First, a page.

As Michele recalled, “The Nutcracker was not like the incredible production it is now. There were limited funds when Tatiana was building KCB. Most of the money going into the company came directly from her. She bought the fabric, measured us all and handmaid costumes for many, many years. Her dining room was like a costume shop in itself. And it was fabulous! I don’t know what that was like for her for living condition-wise, but we were allowed to go visit her at home back in those days. She would be working on snow scene or Waltz of the Flowers costumes. Later, when the company had more support, we had professionally made costumes. But to begin with, we had costumes made by Miss Tania herself.”

Dancing under Miss Tania had its challenges. “When we trained with Tatiana compliments were — I can’t even say few and far between. I danced with Tatiana and not just through KCB but starting as a student at the conservatory through working with her at the university doing services through her request probably spanning 15 years. I received three compliments! We all lived this. To know what she thought about how we danced and what we were evolving to as performers was through the cast list. The list was posted outside the women’s locker room at Treadway Hall on the UMKC campus at the time. There was always laughter and always tears. Because casting was exactly what she felt we deserved,” Michele said.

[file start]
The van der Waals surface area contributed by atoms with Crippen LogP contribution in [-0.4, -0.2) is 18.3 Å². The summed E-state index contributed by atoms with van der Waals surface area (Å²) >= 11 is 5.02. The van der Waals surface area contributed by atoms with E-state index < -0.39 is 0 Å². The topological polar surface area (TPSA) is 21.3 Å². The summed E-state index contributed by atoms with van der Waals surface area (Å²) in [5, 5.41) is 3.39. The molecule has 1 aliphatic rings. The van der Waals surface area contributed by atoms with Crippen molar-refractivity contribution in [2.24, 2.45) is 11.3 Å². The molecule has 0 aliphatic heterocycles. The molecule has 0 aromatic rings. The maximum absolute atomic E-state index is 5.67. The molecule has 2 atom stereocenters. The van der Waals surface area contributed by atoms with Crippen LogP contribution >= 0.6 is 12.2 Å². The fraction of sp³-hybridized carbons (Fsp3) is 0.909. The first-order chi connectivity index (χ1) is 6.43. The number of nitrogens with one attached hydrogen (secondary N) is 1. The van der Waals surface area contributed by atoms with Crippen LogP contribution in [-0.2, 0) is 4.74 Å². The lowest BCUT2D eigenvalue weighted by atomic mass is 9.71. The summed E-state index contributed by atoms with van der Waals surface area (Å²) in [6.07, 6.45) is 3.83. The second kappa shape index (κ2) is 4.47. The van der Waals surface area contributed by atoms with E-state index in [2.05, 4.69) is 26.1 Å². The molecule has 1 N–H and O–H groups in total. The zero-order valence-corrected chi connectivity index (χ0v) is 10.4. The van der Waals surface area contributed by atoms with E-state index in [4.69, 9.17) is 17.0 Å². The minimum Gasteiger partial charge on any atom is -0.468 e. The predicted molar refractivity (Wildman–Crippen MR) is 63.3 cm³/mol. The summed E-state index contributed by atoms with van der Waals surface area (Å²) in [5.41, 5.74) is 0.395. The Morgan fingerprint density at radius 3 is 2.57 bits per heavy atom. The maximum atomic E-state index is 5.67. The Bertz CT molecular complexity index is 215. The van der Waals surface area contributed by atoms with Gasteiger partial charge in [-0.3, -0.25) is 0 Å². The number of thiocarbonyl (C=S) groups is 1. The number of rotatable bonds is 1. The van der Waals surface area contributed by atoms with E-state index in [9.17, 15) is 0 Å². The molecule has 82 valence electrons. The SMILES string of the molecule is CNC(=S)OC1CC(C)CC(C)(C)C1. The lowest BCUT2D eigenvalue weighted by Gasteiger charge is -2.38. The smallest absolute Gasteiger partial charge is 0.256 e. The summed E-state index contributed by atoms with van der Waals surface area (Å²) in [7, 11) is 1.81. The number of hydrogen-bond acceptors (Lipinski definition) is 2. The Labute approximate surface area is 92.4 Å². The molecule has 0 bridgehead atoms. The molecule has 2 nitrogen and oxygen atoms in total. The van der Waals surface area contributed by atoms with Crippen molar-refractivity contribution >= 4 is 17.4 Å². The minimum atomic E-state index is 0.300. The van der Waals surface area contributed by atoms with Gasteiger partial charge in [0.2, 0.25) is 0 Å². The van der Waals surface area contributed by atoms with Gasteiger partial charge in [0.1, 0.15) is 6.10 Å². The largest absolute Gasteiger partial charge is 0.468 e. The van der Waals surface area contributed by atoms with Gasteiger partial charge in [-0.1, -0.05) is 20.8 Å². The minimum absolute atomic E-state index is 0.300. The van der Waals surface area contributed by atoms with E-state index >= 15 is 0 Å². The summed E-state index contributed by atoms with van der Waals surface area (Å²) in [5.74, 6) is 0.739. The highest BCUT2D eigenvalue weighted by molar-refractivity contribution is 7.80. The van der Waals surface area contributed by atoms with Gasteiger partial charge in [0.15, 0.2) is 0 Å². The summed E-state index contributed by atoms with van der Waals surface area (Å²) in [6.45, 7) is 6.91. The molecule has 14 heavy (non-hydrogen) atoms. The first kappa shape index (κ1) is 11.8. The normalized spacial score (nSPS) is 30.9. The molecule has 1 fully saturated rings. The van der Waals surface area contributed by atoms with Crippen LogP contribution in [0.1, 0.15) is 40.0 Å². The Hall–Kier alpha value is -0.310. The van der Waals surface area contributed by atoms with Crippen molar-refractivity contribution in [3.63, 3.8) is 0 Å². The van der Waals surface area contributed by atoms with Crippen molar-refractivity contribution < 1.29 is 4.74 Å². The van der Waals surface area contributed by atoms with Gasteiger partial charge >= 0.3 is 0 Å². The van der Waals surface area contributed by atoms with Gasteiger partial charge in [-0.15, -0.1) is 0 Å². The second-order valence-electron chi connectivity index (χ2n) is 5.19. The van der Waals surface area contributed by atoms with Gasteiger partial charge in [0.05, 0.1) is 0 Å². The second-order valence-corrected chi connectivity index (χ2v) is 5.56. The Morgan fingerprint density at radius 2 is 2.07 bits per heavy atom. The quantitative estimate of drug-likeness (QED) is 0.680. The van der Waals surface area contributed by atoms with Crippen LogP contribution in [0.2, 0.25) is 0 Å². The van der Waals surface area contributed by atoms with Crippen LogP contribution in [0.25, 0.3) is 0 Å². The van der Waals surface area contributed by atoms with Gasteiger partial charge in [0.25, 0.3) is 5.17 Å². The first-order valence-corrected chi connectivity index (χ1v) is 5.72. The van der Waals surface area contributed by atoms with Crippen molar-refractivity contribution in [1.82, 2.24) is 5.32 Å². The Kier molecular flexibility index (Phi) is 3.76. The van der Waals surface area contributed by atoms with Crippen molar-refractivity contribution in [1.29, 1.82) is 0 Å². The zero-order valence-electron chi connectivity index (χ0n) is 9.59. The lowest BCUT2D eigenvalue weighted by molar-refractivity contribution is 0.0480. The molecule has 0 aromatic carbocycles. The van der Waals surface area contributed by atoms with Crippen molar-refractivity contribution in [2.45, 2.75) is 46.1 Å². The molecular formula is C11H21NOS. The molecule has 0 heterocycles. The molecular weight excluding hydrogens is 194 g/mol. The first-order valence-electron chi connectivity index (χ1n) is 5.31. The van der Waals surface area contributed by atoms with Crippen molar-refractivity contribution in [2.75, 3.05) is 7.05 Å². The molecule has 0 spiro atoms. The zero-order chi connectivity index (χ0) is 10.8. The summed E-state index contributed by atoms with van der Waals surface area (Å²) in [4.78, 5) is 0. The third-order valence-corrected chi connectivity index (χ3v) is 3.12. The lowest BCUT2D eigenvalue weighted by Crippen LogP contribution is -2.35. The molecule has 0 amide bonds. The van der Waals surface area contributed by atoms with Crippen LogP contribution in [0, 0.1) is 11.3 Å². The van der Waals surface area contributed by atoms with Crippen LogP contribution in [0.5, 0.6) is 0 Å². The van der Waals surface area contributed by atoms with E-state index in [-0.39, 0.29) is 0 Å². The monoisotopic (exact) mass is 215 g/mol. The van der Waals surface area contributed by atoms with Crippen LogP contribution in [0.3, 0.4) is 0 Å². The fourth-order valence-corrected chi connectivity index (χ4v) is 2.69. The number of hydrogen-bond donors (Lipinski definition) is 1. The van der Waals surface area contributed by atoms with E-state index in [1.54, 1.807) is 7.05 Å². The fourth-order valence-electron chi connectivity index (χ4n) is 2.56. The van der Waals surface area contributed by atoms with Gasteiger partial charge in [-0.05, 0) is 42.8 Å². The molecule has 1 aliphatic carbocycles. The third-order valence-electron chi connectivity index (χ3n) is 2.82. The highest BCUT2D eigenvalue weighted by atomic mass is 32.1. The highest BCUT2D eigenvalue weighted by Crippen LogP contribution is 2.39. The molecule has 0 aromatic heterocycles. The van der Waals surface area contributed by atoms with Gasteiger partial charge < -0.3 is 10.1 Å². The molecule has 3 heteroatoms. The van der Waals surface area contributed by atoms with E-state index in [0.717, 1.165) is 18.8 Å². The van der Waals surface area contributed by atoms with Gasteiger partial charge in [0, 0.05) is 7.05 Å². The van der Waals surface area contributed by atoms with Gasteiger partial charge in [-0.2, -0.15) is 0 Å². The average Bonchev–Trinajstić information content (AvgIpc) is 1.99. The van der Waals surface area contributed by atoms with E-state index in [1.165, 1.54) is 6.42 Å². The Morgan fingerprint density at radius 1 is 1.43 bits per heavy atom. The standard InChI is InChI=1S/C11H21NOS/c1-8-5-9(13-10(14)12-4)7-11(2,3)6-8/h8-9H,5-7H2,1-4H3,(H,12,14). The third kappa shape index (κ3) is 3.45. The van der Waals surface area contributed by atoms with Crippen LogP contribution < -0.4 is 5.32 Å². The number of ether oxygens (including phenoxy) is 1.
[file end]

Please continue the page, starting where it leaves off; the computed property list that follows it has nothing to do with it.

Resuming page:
Favorite Nutcracker Roles and Memories